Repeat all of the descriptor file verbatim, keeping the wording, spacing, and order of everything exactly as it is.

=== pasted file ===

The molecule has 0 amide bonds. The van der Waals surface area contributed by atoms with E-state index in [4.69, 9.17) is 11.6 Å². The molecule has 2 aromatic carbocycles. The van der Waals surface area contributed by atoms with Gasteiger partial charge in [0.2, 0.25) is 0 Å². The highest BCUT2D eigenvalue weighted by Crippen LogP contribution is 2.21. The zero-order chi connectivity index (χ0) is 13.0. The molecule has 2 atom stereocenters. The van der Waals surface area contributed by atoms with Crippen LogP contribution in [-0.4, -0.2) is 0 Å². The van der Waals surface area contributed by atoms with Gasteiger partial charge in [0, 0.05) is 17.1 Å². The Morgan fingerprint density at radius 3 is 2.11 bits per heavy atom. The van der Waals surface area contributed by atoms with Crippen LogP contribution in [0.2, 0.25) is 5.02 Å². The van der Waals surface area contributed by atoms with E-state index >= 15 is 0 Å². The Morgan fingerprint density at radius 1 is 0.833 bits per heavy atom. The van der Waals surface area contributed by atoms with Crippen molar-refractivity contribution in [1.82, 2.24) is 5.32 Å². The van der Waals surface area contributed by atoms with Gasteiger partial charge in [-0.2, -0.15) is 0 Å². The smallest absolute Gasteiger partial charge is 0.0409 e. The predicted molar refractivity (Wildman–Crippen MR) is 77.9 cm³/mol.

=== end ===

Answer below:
The molecule has 0 amide bonds. The van der Waals surface area contributed by atoms with E-state index in [4.69, 9.17) is 11.6 Å². The molecule has 2 aromatic carbocycles. The van der Waals surface area contributed by atoms with Gasteiger partial charge in [0.2, 0.25) is 0 Å². The highest BCUT2D eigenvalue weighted by Crippen LogP contribution is 2.21. The zero-order chi connectivity index (χ0) is 13.0. The molecule has 2 atom stereocenters. The van der Waals surface area contributed by atoms with Crippen LogP contribution in [-0.4, -0.2) is 0 Å². The van der Waals surface area contributed by atoms with Gasteiger partial charge in [0, 0.05) is 17.1 Å². The Morgan fingerprint density at radius 3 is 2.11 bits per heavy atom. The van der Waals surface area contributed by atoms with Crippen LogP contribution in [0.2, 0.25) is 5.02 Å². The van der Waals surface area contributed by atoms with E-state index >= 15 is 0 Å². The Morgan fingerprint density at radius 1 is 0.833 bits per heavy atom. The van der Waals surface area contributed by atoms with Crippen molar-refractivity contribution in [1.82, 2.24) is 5.32 Å². The van der Waals surface area contributed by atoms with Gasteiger partial charge in [-0.2, -0.15) is 0 Å². The smallest absolute Gasteiger partial charge is 0.0409 e. The predicted molar refractivity (Wildman–Crippen MR) is 77.9 cm³/mol.